Sunday, January 26, 2014

We need a candy thermometer

A few weeks ago, Nexx made a chocolate mousse and topped it with candied orange peel. It was quite delicious, and I topped mine with just a touch of cream.

This weekend, we were invited to a dinner party and we were asked to make a salad. In my staunch refusal to be boring, I went digging and found this recipe. A bit more about that in a moment.

Now, one can buy candied lemon peel, but somebody very cute frowned at that, so I went digging a bit and also talked to Nexx.

The recipe I found seemed pretty easy. Peel lemons, eschew pith, boil and strain a few times then cook in simple syrup until soft and tasty.

When I talked to Nexx, he mentioned that he didn't boil it as many times as Lynn Rosetto Kasper did in her recipe. I took that under advisement and started my first boil.

And when I saw how yellow the water had turned and how much lemony goodness was being thrown away, I decided to cut the peel into smaller pieces.

Then it was a question of making simple syrup, which is easy. 2:1 ratio. Sugar in the pot, then the water. I had the heat up too high (hence the title of today's post), so ended up making more, but in the end, I had delicious bits of candied goodness. 

Now for the rest of the recipe:

  • 2 heads frisée (curly endive) (6 to 7 cups, washed, dried and torn into bite sized pieces). Frisée is out of season, so I went with a mix of arugula, radicchio and a bit of endive.
  • 1/4 to 1/2 teaspoon salt I eliminated, the cheese provides sufficient salt
  • 1/8 teaspoon freshly ground black pepper
  • 3 tablespoons good tasting extra-virgin olive oil
  • 2 tablespoons red wine vinegar, or to taste
  • About 3 ounces Parmigiano-Reggiano cheese, shaved into long furls I used a cheese called grana padano here. It's much less expensive than imported parmesan and has a slightly softer texture, making it easy to shave with a vegetable peeler.
  • 1/3 cup Candied Lemon Peel, homemade or store bought, cut into 1/2-inch sticks
  • 1/3 cup toasted pine nuts
  • 1/4 cup Balsamic Syrup (balsamic vinegar with a bit of brown sugar).

1. Place the frisée into a large bowl and have 4 to 6 individual salad plates at hand. Sprinkle the greens with the salt, pepper and the olive oil. Toss and then add the wine vinegar. Toss again and taste for oil-vinegar balance.
2. Heap greens on each plate, and tuck the cheese furls and lemon peel here and there into the greens. Scatter with the pine nuts and drizzle each pile with a few streaks of the balsamic syrup. Serve immediately.

We didn't quite get into the fancy plating as this was being driven about an hour away. So, tossed together, except for the balsamic, it was sent with Nexx to the dinner party, with a bowl reserved for me to eat later. To my extreme annoyance, I had been attacked by a cold this week and was not fit company for man nor beast. Which is a pity because the friend hosting the dinner party has bunnies and bunnies are one of my favorite beasts.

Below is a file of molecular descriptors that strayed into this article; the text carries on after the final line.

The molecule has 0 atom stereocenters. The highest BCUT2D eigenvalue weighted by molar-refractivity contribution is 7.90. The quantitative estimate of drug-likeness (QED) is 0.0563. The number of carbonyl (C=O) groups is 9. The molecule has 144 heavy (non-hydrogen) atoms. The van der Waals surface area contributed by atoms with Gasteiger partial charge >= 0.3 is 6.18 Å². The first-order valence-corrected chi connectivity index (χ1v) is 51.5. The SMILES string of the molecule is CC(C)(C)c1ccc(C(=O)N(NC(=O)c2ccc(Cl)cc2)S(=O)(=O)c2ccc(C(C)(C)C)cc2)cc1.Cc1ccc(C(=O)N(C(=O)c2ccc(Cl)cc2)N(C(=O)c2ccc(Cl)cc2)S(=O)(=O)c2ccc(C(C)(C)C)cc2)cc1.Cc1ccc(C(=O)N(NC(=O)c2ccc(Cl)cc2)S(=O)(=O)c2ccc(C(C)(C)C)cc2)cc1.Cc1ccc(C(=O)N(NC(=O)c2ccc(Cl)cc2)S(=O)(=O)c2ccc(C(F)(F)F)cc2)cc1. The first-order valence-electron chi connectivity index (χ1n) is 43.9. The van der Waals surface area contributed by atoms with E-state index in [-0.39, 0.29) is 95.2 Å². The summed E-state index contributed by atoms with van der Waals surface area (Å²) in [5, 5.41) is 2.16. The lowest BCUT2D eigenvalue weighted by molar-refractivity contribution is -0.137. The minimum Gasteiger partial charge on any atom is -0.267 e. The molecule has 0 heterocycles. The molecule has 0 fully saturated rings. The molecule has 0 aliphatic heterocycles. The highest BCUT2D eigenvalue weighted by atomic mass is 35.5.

Nexx came home with an empty container and a little bit of balsamic syrup that had been funneled into a bottle for easy transport. The salad, I was told, was a hit. I had enjoyed it quite a bit, especially the different play of textures. The sharp saltiness of the cheese ad the richness of the pine nuts practically danced with the lemon peel.

And now I have about a pint of lemon syrup which is going into hot tea, because poor Nexx now has my cold.

Next time--either a lamb chili or a carrot ginger soup. Stay tuned!

Saturday, January 18, 2014

Another round of making ingredients or, "Oh shit, pot luck!"

In my new job, I work with some great people and have recently transitioned onto a new team. It's both a happy and sad occasion, because while I'm looking forward to new challenges to go along with my current project a person I'd become very fond of took a job elsewhere. 

So a couple weeks ago, someone said, "Let's do a pot luck!" And then someone said, "Spicy!" and I said, without thinking, "I'll make aloo gobi." 

Three of the guys on the team are Indian. Can you say, "Oh shit?"

I was also long out of garam masala, so this was a nice excuse to make a new batch. After several uses, I decided I could do better than the last one--in retrospect, it seemed heavier on the black peppercorns than it needed to be.

So in the grand Knives, Fire, and Fun tradition, I explored some recipes and then made up my own. Into a dry pan on medium-low heat went:

  • 1 T cardamom pods
  • 1t whole cloves
  • 1 t black peppercorns
  • 2 t cumin seeds
  • 1 2" cinnamon stick
  • 1 t coriander seeds
  • 1" dried chile
  • a medium-sized bay leaf, broken into bits.
Toasting spices is one of my favorite culinary things. I get to make the house smell heavenly and I get to shake a pan to mix the ingredients as if I knew what I was doing. Anyway, I did this until the seeds started to make popping noises and then turned off the heat.

I began to break the ingredients down first in a mortar and pestle and then to a fine powder in my spice grinder. I also added a teaspoon of powdered nutmeg, which is something I always have in the house (and why can't I have egg nog all year round?).

This went into my aloo gobi, which I hadn't made in a while. The following morning, I packed it up and navigated the bus, the Metro North train the subway to get to work. At lunchtime, I heated it up and waited nervously.

Success! I was given a pass by the Indian guys, all of which brought some delicious food of their own. 

This has the slight disadvantage of setting the bar a little higher next time . .  . I think I'll go for the cabbage recipe. If I can find it. There were mustard seeds involved . . .